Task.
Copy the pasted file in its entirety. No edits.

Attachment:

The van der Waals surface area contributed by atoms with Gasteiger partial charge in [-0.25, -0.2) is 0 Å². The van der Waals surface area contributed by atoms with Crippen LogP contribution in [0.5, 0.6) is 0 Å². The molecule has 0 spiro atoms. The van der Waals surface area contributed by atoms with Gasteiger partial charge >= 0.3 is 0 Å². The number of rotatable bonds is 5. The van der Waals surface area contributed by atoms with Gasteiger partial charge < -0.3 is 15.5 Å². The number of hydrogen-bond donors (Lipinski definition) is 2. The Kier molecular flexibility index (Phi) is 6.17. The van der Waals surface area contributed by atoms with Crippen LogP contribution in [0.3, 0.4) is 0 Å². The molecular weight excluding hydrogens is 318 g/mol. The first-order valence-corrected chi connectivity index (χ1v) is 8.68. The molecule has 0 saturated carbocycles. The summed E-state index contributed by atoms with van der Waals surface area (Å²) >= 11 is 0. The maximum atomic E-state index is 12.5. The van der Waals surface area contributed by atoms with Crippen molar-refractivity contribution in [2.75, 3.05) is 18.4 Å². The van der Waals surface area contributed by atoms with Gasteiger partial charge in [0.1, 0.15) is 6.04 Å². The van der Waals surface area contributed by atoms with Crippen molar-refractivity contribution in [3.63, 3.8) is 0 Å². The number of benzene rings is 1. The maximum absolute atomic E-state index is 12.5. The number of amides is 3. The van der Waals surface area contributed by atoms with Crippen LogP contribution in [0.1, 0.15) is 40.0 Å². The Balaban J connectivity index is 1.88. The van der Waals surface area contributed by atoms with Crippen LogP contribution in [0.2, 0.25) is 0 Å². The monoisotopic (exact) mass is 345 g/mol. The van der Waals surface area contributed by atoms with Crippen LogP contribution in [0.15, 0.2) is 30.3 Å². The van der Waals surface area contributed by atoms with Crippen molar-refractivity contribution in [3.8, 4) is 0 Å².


The van der Waals surface area contributed by atoms with Gasteiger partial charge in [-0.25, -0.2) is 0 Å². The van der Waals surface area contributed by atoms with Crippen LogP contribution in [0.5, 0.6) is 0 Å². The molecule has 0 spiro atoms. The van der Waals surface area contributed by atoms with Gasteiger partial charge >= 0.3 is 0 Å². The number of rotatable bonds is 5. The van der Waals surface area contributed by atoms with Gasteiger partial charge < -0.3 is 15.5 Å². The number of hydrogen-bond donors (Lipinski definition) is 2. The Kier molecular flexibility index (Phi) is 6.17. The van der Waals surface area contributed by atoms with Crippen LogP contribution in [0.3, 0.4) is 0 Å². The molecular weight excluding hydrogens is 318 g/mol. The first-order valence-corrected chi connectivity index (χ1v) is 8.68. The molecule has 0 saturated carbocycles. The summed E-state index contributed by atoms with van der Waals surface area (Å²) >= 11 is 0. The maximum atomic E-state index is 12.5. The van der Waals surface area contributed by atoms with Crippen molar-refractivity contribution in [2.75, 3.05) is 18.4 Å². The van der Waals surface area contributed by atoms with Gasteiger partial charge in [0.1, 0.15) is 6.04 Å². The van der Waals surface area contributed by atoms with Crippen molar-refractivity contribution in [3.63, 3.8) is 0 Å². The number of benzene rings is 1. The maximum absolute atomic E-state index is 12.5. The number of amides is 3. The van der Waals surface area contributed by atoms with Crippen LogP contribution in [0.1, 0.15) is 40.0 Å². The Balaban J connectivity index is 1.88. The van der Waals surface area contributed by atoms with Crippen LogP contribution in [0.2, 0.25) is 0 Å². The monoisotopic (exact) mass is 345 g/mol. The van der Waals surface area contributed by atoms with Crippen LogP contribution in [0.15, 0.2) is 30.3 Å². The van der Waals surface area contributed by atoms with Crippen molar-refractivity contribution in [3.8, 4) is 0 Å².